Allegations of conspiracy to take children in order to support adoptions as well as the employment of social workers and other allied mental health professions does little to advance an understanding of the errors. Yet, within their criticisms can be found some powerful areas for discussion as well as an understanding of the deep pain that parents feel who lose their children.

4 comments:

  1. All you need to do is look at the Federal Adoption Act where the State agency and adoptive receive money from the Federal Government to remove children, terminate parental rights, and increase adoption rates. This is happening to disabled parents with learning disabilities. Its wrong! Federally there needs to be an investigation.

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    1. Linda- I’m curious how you believe this federal money goes from Washington to a caseworker? The federal funds are needed to see to it that a child removed from the home has the resources they need to recover from the process. Additional funds are needed to reunite the family. The caseworkers don’t see a dime of extra money if they remove 100 children, or if they don’t remove any at all. There are plenty of parents with all kinds of special needs raising their children and doing a good job of it. A child should not be forced to stay in the home of a parent who can’t raise them because that parent has some sort of special need.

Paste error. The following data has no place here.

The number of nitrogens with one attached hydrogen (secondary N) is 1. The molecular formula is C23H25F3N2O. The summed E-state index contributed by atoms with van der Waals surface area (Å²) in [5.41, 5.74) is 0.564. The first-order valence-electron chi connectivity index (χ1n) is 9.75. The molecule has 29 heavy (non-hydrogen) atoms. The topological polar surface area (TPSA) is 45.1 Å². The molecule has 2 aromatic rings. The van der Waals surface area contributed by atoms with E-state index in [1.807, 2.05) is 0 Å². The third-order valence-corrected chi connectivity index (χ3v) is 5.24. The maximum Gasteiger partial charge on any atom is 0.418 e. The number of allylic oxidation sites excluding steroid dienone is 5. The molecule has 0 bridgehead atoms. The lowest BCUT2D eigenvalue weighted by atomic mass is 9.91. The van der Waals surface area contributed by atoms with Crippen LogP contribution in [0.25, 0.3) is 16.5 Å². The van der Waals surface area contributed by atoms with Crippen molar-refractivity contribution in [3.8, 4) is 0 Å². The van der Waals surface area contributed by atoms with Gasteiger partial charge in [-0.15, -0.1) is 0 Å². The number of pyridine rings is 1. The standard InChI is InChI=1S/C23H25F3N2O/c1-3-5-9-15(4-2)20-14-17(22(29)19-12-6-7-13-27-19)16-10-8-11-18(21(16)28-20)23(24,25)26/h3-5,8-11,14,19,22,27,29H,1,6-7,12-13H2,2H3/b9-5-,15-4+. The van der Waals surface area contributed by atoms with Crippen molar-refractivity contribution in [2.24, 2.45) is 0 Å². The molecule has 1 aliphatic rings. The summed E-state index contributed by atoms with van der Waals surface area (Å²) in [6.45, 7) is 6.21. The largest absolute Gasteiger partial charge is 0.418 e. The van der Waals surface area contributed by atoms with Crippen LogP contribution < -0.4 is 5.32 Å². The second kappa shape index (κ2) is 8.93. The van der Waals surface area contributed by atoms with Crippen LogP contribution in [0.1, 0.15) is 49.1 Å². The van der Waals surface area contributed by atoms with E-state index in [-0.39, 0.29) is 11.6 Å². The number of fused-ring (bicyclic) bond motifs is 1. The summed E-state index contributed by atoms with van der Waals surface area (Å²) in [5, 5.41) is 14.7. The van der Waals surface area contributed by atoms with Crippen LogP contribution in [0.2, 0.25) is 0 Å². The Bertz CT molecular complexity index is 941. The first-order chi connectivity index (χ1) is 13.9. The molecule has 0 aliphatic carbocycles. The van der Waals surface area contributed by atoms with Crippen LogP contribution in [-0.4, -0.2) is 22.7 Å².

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  2. You may well wish to watch the BBC documentary noted below which shows that states like Texas are benefiting from federal money by keeping children in families. They have the lowest child removal rate in the USA and, by comparison, the highest child death rate from abuse.

    http://www.bbc.co.uk/news/world-us-canada-15288865